What is gained from considering this more complicated picture?  In the case of the recent University of Toronto press coverage, a reminder that it is disingenuous at best to solicit public approval by disavowing research that the institution has conducted, has benefited from, and will continue to be involved in — albeit with the majority of risk and cost assumed by other institutions. In the case of chimpanzee research, a reminder that as long as non-U.S. interests benefit from and participate in studies conducted in the U.S., it is not accurate to claim that it is only the U.S.that sanctioned and benefited from such work.  And that includes the apes in Africa who could benefit from the vaccines developed via laboratory research in theU.S. and elsewhere.

Finally, we would advise a critical eye towards any articles in which universities, pharmaceutical companies, or countries claim that they are not engaged in primate or other animal research.  Those who have simply chosen to do the same work elsewhere or via collaboration should be clear about their involvement. Similarly, those whose work depends on data, tissues, or animal models developed by others, or at other institutions, should acknowledge a responsibility and involvement in the live animal work as well. 

Allyson J. Bennett

What Cost Savings? A Closer Look at the Great Ape Protection and Cost Savings Act of 2011

The status and future of chimpanzee research in the US are at the heart of much discussion lately in both scientific and public (also here and here) spheres.  A committee convened by the Institute of Medicine (IOM) to consider the issue held a number of meetings and is expected to report its findings to the NIH by the end of this year. Legislation to end great ape research, also introduced in 2007 and 2009 (H.R. 1513: Great Ape Protection and Cost Savings Act of 2011;  S. 810: Great Ape  Protection and Cost Savings Act of 2011; GAPA), was again introduced last Spring. This is the fourth of a series of posts aimed at encouraging thoughtful and fact-based consideration of the full range of complex issues associated with chimpanzee research and both short- and long-term responsibility for their welfare, care and housing. Posts include:

08/12/11: Facts must inform discussion of future of chimpanzee research.

10/13/11: Joseph M. Erwin, PhD Efforts to ban chimpanzee research are misguided.

11/21/11: A closer look at the Great Ape Protection Act.

Previous posts and other discussions of chimpanzee research have focused on ethical questions, animal welfare, and ongoing evaluation of the role chimpanzees do play, or should play, in scientific research.  These are the most important issues to address in discussion of the future of great apes in the U.S. At the same time, this year’s version of the Great Ape Protection Act has included a new focus, with addition of the phrase “and Cost Savings.”  The new language and the calculations given as basis for its assertions have received relatively little careful broad discussion or evaluation.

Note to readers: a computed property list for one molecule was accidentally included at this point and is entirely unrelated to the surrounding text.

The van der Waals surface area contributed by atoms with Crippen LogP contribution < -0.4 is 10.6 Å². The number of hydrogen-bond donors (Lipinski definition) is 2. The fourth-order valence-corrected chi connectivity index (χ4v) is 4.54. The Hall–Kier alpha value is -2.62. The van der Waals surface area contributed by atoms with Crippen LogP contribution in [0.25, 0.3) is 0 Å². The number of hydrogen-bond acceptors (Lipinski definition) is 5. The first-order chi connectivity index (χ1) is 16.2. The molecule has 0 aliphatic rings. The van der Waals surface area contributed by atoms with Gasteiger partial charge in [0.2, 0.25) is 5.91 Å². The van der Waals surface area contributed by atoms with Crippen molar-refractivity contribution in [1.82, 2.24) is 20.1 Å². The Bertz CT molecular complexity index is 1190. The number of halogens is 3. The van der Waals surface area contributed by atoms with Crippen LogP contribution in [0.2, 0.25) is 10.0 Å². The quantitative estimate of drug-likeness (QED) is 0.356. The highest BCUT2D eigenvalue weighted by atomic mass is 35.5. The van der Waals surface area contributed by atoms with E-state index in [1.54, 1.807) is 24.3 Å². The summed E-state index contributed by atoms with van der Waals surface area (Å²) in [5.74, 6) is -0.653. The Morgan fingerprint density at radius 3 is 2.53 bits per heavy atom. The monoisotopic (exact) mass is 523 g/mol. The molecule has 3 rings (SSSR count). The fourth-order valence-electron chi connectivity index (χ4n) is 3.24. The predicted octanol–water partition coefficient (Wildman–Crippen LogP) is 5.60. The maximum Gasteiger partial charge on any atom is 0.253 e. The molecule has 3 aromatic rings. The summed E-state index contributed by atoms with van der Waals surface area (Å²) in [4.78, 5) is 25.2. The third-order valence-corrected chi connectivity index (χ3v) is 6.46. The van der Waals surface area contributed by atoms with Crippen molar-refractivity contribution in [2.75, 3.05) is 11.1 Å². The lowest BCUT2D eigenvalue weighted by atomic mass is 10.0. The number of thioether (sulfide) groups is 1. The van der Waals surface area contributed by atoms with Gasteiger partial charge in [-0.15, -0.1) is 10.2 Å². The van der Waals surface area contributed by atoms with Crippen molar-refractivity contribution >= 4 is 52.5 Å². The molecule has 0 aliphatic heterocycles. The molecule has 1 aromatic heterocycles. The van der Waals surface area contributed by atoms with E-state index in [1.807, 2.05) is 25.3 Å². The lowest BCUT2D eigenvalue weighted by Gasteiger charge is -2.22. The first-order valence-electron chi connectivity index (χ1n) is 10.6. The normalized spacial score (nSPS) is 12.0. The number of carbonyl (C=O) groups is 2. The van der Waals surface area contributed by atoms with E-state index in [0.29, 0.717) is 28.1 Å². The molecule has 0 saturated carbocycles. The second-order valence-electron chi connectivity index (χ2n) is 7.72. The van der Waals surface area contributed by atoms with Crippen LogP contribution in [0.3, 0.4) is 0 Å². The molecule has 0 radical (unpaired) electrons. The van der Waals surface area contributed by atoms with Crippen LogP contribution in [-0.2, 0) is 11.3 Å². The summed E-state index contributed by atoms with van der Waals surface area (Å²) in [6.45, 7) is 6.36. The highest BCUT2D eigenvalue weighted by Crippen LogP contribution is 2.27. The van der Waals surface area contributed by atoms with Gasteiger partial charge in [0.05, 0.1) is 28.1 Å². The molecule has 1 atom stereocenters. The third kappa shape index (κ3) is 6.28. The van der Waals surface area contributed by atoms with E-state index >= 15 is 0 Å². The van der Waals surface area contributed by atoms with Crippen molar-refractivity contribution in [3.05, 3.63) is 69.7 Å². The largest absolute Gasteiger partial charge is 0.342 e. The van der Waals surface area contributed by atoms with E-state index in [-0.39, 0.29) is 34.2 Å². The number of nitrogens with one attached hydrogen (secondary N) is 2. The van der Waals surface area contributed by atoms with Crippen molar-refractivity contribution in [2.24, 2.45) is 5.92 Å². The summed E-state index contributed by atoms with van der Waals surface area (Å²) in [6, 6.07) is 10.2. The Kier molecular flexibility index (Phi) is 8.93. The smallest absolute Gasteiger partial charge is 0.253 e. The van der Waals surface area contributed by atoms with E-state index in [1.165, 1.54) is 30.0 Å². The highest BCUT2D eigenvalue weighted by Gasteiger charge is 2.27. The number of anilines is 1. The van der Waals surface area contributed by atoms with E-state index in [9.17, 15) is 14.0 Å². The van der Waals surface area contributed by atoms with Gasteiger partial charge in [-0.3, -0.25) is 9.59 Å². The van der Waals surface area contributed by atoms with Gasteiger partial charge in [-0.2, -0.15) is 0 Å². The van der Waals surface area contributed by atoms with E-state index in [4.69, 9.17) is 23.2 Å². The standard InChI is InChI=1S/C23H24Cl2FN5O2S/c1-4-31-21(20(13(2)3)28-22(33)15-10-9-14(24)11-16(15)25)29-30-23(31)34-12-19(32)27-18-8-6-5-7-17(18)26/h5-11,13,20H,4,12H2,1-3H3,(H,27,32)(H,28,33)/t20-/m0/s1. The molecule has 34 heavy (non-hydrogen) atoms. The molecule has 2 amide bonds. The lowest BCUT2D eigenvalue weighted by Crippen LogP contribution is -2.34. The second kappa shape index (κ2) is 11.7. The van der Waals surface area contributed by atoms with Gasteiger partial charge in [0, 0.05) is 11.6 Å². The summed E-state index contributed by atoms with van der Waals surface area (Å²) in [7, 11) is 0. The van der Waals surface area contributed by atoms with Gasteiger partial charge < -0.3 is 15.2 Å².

According to cost analysis for the legislation compiled by the Humane Society of the United States, the majority of cost-savings from GAPA – 76% – would result from ending federal grants for projects involving chimpanzees.  Of the “nearly $30 million saved annually” over $22 million reflects funds committed to support research projects that involve chimpanzees and are funded by the National Institutes of Health (NIH).

HSUS GAPA Cost Analysis

It appears that this number was arrived at by summing the cost of all NIH grants that involve chimpanzees, regardless of their topic or the types of activities in which the animals are engaged. Whether this number could reflect the total funds invested in what is commonly considered invasive research is not readily apparent. Some of these grants may involve noninvasive studies, others may be dedicated to studies that require as little as samples of DNA—something commonly done in human studies. It does appear that the underlying assumption for the cost analysis is a complete block on any NIH research grants that involve chimpanzees. (We welcome correction if this is not an assumption of the HSUS analysis or any cost analysis used to support the claims associated with GAPA.)

The remaining savings are projected from reduction in care costs if the animals were moved to sanctuaries.  Whether sanctuaries provide lower-cost care than research facilities is subject to some debate, in part because care costs vary across facilities. This is illustrated in the most recent data published by the National Center for Research Resources (NCRR) October 31, 2011 “Costs for Maintaining Humane Care and Welfare of Chimpanzees:”

Based on the most recent awards and payments, NIH is spending an average of $35 per day per chimpanzee in research facilities; $67.00 per day per chimpanzee in the research reserve facility at Alamogordo Primate Facility (APF); and $47 per day per chimpanzee in the federal sanctuary facility operated by Chimp Haven. The average for research facilities becomes $44 per day if the research reserve facility at APF is included. See Table 1 for detailed figures.”